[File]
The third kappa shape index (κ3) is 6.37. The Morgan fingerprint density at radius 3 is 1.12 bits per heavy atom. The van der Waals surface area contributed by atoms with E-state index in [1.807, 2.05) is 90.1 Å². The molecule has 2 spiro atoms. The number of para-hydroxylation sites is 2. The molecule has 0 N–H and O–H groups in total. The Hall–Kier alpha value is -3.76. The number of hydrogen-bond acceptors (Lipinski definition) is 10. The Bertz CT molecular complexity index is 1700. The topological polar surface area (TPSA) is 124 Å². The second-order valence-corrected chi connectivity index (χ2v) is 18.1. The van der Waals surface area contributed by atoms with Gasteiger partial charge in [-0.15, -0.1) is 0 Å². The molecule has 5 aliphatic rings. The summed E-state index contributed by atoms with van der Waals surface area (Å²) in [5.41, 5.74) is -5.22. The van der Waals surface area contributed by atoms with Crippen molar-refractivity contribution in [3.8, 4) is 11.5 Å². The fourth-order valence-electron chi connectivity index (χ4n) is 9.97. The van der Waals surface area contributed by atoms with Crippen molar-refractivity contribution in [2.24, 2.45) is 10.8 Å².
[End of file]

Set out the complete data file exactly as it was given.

The third kappa shape index (κ3) is 6.37. The Morgan fingerprint density at radius 3 is 1.12 bits per heavy atom. The van der Waals surface area contributed by atoms with E-state index in [1.807, 2.05) is 90.1 Å². The molecule has 2 spiro atoms. The number of para-hydroxylation sites is 2. The molecule has 0 N–H and O–H groups in total. The Hall–Kier alpha value is -3.76. The number of hydrogen-bond acceptors (Lipinski definition) is 10. The Bertz CT molecular complexity index is 1700. The topological polar surface area (TPSA) is 124 Å². The second-order valence-corrected chi connectivity index (χ2v) is 18.1. The van der Waals surface area contributed by atoms with Gasteiger partial charge in [-0.15, -0.1) is 0 Å². The molecule has 5 aliphatic rings. The summed E-state index contributed by atoms with van der Waals surface area (Å²) in [5.41, 5.74) is -5.22. The van der Waals surface area contributed by atoms with Crippen molar-refractivity contribution in [3.8, 4) is 11.5 Å². The fourth-order valence-electron chi connectivity index (χ4n) is 9.97. The van der Waals surface area contributed by atoms with Crippen molar-refractivity contribution in [2.24, 2.45) is 10.8 Å².